• Planning challenges. A traditional data center computing model forces businesses to watch capacity closely and plan for increased capacity well in advance. With PAYG cloud computing, architects and engineers tend to be more reactive by adjusting cloud resources manually or configuring automatic changes in real-time. This puts the burden on businesses to implement and assess cloud utilization to ensure cloud usage maps with business plans and goals.
  • Unpredictable costs. The dynamic and often automatic nature of cloud scalability means that businesses may not even be aware of the resource scaling taking place until the monthly bill arrives. The result is uneven and unpredictable costs. Unpredictable costs can complicate cloud workload budgeting at best. At worst, it can cause price crunches that might affect a business' ability to operate a cloud workload affordably. It's important to consider and implement scalability guardrails and alerts when planning a cloud deployment.
  • Rules can change. Cloud providers can change prices, set utilization limits and make other changes to their resources and services over time. Any changes can affect an organization's ability to operate in a PAYG environment.
PAYG drawbacks
When planning a workload deployment in the cloud, cloud architects and engineers should consider these drawbacks.

Types of PAYG cloud computing services

In general terms, all cloud computing is PAYG. Users may need to parse several possible payment models depending on the provider and the services. Understanding the potential variations in payment model may be important for reviewing and analyzing cloud computing costs over time.

  • Subscription-based payment model. A subscription is typically the most familiar and traditional PAYG payment model. Access to a product or service is procured through a fixed, recurring cost such as per user per month. PaaS and SaaS offerings frequently use a subscription model such as cloud storage or Microsoft Office 365. Subscriptions are easy to understand, but they're often underutilized. For example, an Office 365 subscription may enable continuous access to the Office suite for a fixed cost, but no human will use that SaaS 24/7 year-round. If a typical employee uses their Office subscription an average of four hours per day, the rest of that subscription time is wasted.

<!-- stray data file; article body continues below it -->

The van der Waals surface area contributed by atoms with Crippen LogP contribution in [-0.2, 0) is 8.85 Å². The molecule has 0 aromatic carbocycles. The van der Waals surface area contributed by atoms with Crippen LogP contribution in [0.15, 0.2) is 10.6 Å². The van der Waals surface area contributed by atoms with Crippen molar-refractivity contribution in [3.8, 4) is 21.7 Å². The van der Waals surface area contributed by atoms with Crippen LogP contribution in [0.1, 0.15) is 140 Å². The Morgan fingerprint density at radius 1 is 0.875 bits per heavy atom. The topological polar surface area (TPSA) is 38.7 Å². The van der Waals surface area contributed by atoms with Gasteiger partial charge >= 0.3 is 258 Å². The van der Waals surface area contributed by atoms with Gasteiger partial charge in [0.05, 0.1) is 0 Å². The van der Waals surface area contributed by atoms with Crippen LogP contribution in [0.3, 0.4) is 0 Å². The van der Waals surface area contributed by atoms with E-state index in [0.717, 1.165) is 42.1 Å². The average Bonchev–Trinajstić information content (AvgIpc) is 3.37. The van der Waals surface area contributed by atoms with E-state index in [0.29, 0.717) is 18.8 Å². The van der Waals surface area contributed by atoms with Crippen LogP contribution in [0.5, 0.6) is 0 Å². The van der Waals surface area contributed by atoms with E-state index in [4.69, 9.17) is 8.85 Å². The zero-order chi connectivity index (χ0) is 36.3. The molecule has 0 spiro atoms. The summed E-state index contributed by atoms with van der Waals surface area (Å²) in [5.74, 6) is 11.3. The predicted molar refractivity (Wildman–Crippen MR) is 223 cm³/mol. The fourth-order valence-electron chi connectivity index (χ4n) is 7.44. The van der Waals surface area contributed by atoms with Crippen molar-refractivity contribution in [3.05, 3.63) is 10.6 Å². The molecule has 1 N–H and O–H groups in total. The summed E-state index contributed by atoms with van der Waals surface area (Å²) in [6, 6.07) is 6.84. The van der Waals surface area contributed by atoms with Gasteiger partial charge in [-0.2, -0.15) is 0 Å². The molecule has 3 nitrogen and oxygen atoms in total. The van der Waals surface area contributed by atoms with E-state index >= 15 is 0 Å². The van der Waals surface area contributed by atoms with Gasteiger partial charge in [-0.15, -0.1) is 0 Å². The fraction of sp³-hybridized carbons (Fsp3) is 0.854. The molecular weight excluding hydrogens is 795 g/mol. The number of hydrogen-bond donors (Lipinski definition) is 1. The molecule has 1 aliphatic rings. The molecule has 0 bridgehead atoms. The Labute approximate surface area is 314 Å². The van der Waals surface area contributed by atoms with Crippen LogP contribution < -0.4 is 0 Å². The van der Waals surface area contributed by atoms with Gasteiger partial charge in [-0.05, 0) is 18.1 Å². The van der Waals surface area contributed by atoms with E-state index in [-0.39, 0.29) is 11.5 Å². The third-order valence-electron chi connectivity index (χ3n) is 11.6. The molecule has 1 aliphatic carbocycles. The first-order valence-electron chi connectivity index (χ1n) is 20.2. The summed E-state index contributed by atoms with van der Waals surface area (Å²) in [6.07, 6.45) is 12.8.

• Pay-as-you-go payment model. This is the most common form of PAYG model where users pay only for the resources that are actually provisioned and operational. For example, if a cloud user provisions a VM instance, users will pay for that VM each month for the duration of that allocation. The user stops paying for that resource once it's relinquished. However, this model doesn't consider utilization -- it doesn't matter whether the business is actually running anything on those allocated resources.
  • Pay-as-you-use payment model. This is a recent expression of PAYG where cloud users pay only for the resources that are actually utilized or performing actual work. Function as a service is a popular example of this model. Users pay for the function resources, such as servers and storage, only while the function is actually executing -- often to the closest second or fraction of a second. A popular variation of this model is pay-per-call, where users are charged a fee each time a service is invoked, such as API costs per call.

Payment models aren't mutually exclusive. A cloud provider may offer services that involve all three models. In addition, a cloud service may have multiple payment models, such as subscription and per-use fees. Cloud engineers must have a clear understanding of each resource and service cost structure when architecting a cloud infrastructure for business applications. Ongoing cost tracking and analysis are crucial to cost-effective PAYG usage.

Predicting how much storage an organization needs can be difficult. Learn which questions buyers should ask storage suppliers to help make the process easier.

This was last updated in October 2022